Updated: Jan 11
Kids & teens tend not to ride too far away from civilisation without adults around, so in this scenario help sho
uldn't take several hours to arrive - whether that's the emergency services or a parent.
However, there is still a real risk of getting cold very quickly and hypothermia can soon be a considerable danger for everyone, not just the injured person. Next time you get home from riding, sit on the ground in your garden in your normal riding kit and see how long it takes before you start shivering. It will be sooner than you think, especially in winter 🥶
Now, I don't think anyone expects kids to carry the same sort of emergency kit that I would carry, but I would recommend two things:
- A packable insulated jacket or warm jumper. For maximum packability, start by stuffing the arms of the jacket in the empty spaces between items in your riding pack. Then try to fill all the other gaps as best you can with the body of the jacket.
- A basic foil blanket (bottom left in photo). These weigh about as much as a Mars bar and can be bought from first aid supply stores for less than £1. These blankets can reflect up to 90% of your radiated body heat and also provide shelter from wind and rain. Being just a single layer though, they provide no insulation from heat lost by conduction. But they are so small they can fit in your jacket pocket or riding pack easily enough. They are worth carrying all year round, not just in winter.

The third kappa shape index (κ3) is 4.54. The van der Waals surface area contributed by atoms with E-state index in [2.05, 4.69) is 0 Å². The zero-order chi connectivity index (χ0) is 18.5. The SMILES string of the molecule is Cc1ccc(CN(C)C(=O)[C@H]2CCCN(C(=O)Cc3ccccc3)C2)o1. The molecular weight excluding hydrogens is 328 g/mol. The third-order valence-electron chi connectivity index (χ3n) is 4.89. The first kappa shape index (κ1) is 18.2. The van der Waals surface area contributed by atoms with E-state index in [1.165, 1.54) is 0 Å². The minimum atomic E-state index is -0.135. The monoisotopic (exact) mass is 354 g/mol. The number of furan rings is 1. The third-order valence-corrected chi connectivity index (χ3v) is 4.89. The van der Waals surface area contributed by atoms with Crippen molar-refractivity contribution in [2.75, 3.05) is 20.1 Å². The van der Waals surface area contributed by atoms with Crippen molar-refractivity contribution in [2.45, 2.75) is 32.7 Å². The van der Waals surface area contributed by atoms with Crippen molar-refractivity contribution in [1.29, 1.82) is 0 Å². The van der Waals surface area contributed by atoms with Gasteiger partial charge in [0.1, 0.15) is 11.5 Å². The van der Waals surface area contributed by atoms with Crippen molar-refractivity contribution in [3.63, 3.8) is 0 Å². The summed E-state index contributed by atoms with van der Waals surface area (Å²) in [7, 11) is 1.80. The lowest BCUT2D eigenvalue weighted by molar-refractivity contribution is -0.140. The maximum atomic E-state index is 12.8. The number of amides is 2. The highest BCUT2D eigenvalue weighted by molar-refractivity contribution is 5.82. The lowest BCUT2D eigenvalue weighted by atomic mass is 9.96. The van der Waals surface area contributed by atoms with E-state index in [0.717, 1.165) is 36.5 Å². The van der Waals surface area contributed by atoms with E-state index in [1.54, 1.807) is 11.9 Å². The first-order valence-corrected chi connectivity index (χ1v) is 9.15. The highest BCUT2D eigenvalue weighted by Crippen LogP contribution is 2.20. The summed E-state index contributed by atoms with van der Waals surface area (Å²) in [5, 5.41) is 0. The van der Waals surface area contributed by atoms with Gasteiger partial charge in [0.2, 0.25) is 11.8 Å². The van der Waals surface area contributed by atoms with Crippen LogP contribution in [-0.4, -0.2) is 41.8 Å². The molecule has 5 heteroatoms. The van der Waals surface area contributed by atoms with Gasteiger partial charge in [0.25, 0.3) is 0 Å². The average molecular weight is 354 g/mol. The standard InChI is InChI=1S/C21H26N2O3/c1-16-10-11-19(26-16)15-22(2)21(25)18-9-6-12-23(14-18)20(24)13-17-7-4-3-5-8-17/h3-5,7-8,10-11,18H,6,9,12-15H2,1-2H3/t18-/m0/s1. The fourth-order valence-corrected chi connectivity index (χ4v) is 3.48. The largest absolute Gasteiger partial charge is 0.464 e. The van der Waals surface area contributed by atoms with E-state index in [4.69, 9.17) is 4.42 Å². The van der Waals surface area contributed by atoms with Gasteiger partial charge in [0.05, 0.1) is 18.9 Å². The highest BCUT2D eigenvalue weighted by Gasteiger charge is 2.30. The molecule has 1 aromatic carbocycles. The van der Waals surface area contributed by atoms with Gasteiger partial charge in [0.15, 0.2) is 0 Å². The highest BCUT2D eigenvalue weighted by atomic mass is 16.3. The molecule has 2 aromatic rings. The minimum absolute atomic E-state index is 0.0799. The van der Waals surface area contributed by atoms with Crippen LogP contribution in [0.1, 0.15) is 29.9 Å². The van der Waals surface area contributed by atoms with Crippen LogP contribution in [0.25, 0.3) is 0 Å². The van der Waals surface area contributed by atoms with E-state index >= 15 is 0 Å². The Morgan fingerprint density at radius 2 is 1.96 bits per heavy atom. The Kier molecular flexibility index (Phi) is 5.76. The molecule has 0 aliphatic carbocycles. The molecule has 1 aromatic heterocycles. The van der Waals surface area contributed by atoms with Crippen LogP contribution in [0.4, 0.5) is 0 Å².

I know adults will be reading this too so I'd like to suggest you think about investing in a bit more than a basic foil blanket.
Have a look at some of the Blizzard bags (pictured, right). They come in all sorts of shapes and sizes but their bags/blankets are 2 or 3 layered which provide insulation and therefore also help prevent heat loss by conduction. Prices start from around £15 and they're nicely packable and lightweight.
Group shelters have came on a long way and those from Summit Gear (pictured, top left) are incredibly light and packable. This is achieved by using a very thin material so they aren't as robust as larger and heavier shelters, something to consider if you're going into rocky terrain in particularly high winds. If you've never been in a group shelter before, they're basically a very compact, shaped tent fabric shelter. Get a few folk in there, and you'll be toasty in no time. They get very humid so glasses will steam up quite quickly. I'm not sure anyone would describe them as particularly pleasant, but in an ugly situation they really can be a life saver.